In particular, connecting a client to multiple sites is near-impossible, as the distributed nature of WordPress would require registering on every site.
To solve the decentralised registration problem, the REST API team (lead by myself and Ryan) is introducing the Authentication Broker system. Our initial default broker is at https://apps.wp-api.org/ and we’ve published the specification for the system.
There are primarily two challenges when it comes to authentication: the protocol and application discovery. The protocol we have broadly settled on is OAuth 1, as the simpler OAuth 2 requires HTTPS HTTPS is an acronym for Hyper Text Transfer Protocol Secure. HTTPS is the secure version of HTTP, the protocol over which data is sent between your browser and the website that you are connected to. The 'S' at the end of HTTPS stands for 'Secure'. It means all communications between your browser and the website are encrypted. This is especially helpful for protecting sensitive data like banking information.. OAuth 1 builds in a cryptographic signing process to avoid replay attacks, while OAuth 2 relies on the security provided by SSL Secure Sockets Layer. Provides a secure means of sending data over the internet. Used for authenticated and private actions./TLS instead. As there are client libraries available for OAuth 1 in virtually every language, the additional cryptography is simple enough to not worry about too much.
The second challenge is application discovery. OAuth requires pre-registration of the application on the site, which then issues you a key and secret. This concept should be familiar to anyone who has registered a Facebook or Twitter application. The basic principle here is that you register your application with Facebook, which means the two parties (your app and Facebook) both have the “shared” secret. This is then used for the cryptographic signing. (Technically, Facebook uses OAuth 2, but the difference is not particularly relevant here.)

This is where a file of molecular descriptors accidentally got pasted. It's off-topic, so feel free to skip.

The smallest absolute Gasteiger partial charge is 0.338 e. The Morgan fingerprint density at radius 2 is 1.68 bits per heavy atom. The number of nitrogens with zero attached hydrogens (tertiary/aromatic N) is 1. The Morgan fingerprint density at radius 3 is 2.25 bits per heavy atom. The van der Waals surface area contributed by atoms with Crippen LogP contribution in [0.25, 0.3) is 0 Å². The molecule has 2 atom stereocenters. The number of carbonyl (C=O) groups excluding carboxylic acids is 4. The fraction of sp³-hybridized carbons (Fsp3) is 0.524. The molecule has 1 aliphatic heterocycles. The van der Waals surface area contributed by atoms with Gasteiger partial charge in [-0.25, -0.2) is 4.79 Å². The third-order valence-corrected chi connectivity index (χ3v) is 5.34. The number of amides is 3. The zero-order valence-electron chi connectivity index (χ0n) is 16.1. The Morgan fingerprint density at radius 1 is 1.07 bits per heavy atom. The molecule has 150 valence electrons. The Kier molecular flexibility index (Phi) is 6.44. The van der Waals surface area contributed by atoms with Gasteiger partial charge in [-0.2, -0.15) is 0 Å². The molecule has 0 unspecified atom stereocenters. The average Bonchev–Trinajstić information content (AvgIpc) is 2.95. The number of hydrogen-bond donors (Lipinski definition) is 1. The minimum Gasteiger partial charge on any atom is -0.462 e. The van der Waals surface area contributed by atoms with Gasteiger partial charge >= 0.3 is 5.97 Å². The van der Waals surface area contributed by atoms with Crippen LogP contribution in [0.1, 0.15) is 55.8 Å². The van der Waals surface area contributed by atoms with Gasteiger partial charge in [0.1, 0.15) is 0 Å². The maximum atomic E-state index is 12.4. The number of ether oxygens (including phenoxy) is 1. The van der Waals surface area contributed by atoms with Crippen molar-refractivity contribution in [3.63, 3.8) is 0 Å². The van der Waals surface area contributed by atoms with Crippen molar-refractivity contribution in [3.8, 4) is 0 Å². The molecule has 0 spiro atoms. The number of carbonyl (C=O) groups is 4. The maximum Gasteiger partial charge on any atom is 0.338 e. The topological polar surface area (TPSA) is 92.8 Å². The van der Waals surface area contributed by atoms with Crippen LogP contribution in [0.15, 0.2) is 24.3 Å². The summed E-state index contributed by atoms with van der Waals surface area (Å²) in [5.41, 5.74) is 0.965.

Because all WordPresses are their own sites, they are essentially each their own copy of Facebook in the above OAuth flow. This means as an app developer, you need to register an application on a WordPress site (using the OAuth 1 plugin A plugin is a piece of software containing a group of functions that can be added to a WordPress website. They can extend functionality or add new features to your WordPress websites. WordPress plugins are written in the PHP programming language and integrate seamlessly with WordPress. These can be free in the WordPress.org Plugin Directory https://wordpress.org/plugins/ or can be cost-based plugin from a third-party) and copy the key and secret into your app. This is OK for people developing an app for their specific install of WordPress, but it’s no good for developers creating apps that can connect to anyone’s WordPress site. For distributable apps, this would require users to register your application manually on their site, then go through the usual OAuth process. This is the process that open source Open Source denotes software for which the original source code is made freely available and may be redistributed and modified. Open Source **must be** delivered via a licensing model, see GPL. plugins typically have to do for Facebook and Twitter authentication, and it’s generally a terrible experience.